An International Symposium
Vienna, Austrian Academy of Sciences
September 13-14, 2023
Paolo Sartori & Ulfat Abdurasulov
In collaboration with the Tokyo University of Foreign Studies and with the Hokkaido University at Sapporo
More than two decades have passed since the publication of Sanjay Subrahmanyam’s seminal work on connected histories. Widely regarded today as a canonical work to rethink the history of Eurasia outside of the research-area paradigm, Subrahmanyam’s essay has pushed many to situate localities within a set of trans-regional connections and provide a new cartography of early-modern patterns of globalization. While scholars of Asia have embraced this historiographical ethos in order to put long-distance relations in greater relief, relatively less has been done to pay attention at the quality, density, and fluctuations of such connections. The resulting outcome of this historiographical trend is one in which fine-grained studies devoted to processes of trans-regional disconnection remain, broadly speaking, a desideratum. A way out of the impasse could be to bring into meaningful conversation Subrahmanyam’s approach together with Nicolas Purcell and Peregrine Horden’s equally magisterial work. Premised upon the notion of connectivity, The Corrupting Sea has shown how over the centuries the Mediterranean basin has made space for ever-changing relations and served as a vessel for socio-cultural entanglements of varying scale. While thinking in terms of connected histories invites us to imagine an area outside of its fixed historiographical boundaries, a sustained attention at degrees of connectivity and dynamics of disconnection may help us appreciate the unifying forces of as well as the fractures within a macro-region.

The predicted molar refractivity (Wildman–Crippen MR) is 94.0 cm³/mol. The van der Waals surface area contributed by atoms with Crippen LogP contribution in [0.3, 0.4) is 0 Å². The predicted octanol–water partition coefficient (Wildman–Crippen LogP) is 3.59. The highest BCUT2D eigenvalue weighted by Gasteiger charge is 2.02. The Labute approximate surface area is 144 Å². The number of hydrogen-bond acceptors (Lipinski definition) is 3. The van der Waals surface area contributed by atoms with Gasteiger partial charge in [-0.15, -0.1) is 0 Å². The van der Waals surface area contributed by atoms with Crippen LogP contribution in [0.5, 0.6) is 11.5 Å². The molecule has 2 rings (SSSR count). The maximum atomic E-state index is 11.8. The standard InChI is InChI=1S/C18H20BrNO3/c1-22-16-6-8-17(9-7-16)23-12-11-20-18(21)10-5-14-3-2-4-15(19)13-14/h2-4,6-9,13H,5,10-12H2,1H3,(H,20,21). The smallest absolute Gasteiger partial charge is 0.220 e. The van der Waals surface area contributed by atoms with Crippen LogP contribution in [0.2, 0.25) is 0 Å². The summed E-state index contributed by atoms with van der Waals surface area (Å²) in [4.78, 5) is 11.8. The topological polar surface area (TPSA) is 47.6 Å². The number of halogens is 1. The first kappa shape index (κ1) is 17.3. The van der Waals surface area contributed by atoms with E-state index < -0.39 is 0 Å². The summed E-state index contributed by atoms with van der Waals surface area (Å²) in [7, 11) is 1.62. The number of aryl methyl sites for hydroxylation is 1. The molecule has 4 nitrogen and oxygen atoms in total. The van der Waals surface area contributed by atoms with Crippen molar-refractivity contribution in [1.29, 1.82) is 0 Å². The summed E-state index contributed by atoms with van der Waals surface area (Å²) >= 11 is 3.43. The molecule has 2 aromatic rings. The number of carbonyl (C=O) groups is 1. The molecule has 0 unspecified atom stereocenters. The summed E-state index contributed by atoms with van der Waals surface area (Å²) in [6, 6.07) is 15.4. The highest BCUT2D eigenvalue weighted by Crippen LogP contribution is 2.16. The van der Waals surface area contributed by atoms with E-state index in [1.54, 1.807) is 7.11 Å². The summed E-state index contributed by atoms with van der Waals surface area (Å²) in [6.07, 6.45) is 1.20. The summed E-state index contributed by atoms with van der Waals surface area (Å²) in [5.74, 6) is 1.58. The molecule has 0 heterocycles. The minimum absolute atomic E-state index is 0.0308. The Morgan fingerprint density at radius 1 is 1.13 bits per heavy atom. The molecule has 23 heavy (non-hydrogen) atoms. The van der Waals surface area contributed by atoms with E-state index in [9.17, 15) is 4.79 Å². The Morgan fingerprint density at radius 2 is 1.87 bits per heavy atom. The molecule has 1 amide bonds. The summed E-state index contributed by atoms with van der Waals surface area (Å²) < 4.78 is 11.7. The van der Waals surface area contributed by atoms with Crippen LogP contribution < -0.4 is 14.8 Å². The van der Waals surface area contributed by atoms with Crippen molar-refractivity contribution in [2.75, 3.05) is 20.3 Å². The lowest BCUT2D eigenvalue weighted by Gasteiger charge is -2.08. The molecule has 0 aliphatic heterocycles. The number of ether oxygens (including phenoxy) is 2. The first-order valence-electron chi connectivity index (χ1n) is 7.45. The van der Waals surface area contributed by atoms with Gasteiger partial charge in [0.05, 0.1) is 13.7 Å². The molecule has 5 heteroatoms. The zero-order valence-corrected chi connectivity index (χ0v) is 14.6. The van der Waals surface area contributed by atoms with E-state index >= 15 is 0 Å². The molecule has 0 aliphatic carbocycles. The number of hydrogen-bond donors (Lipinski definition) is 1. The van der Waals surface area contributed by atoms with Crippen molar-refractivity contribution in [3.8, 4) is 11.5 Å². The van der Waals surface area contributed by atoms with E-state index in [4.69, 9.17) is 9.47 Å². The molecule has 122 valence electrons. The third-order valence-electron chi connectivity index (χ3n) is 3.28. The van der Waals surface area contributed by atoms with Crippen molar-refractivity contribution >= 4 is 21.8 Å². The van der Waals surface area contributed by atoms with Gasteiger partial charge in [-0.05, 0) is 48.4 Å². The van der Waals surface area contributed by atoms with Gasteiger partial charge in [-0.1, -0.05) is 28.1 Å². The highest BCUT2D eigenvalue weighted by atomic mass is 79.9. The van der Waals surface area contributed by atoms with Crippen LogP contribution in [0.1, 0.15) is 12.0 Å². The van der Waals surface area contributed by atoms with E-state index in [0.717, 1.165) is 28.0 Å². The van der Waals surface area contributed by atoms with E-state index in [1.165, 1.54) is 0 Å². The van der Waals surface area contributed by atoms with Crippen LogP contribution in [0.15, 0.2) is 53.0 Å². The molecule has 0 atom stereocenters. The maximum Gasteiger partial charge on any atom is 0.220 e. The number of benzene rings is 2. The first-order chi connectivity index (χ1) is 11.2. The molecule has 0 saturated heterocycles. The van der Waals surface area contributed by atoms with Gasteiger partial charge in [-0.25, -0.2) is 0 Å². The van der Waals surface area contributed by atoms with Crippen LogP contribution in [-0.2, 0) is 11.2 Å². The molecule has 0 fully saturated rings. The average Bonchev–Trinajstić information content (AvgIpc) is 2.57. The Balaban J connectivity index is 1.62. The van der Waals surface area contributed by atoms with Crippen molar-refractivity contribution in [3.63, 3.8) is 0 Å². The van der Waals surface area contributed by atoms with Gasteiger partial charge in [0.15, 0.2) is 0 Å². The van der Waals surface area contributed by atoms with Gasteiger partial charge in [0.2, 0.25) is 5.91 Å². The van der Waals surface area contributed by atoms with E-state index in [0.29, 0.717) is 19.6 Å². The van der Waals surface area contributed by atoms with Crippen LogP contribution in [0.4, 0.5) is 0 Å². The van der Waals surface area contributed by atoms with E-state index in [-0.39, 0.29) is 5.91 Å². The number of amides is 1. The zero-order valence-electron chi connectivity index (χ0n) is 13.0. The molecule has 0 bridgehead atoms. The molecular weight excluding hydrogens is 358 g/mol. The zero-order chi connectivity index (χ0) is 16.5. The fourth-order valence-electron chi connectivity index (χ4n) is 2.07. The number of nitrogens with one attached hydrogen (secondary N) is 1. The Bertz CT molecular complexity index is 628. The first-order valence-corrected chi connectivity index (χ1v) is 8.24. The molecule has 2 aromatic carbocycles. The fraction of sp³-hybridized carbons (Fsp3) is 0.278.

The present conference is designed to explore such a middle-ground approach by taking the Caspian Sea and its surrounding environment as point of departure for historical explorations and comparisons. In doing so, the proposed event sets out to to open up new academic vistas on the Caspian littoral as a vibrant, sprawling and very much incoherent socio-cultural unit. We welcome papers which pay sustained attention to the critical foundations of connectivity in the Caspian world and equally reflect on particularity, fragmentation, friction and resistance in the early modern and modern period.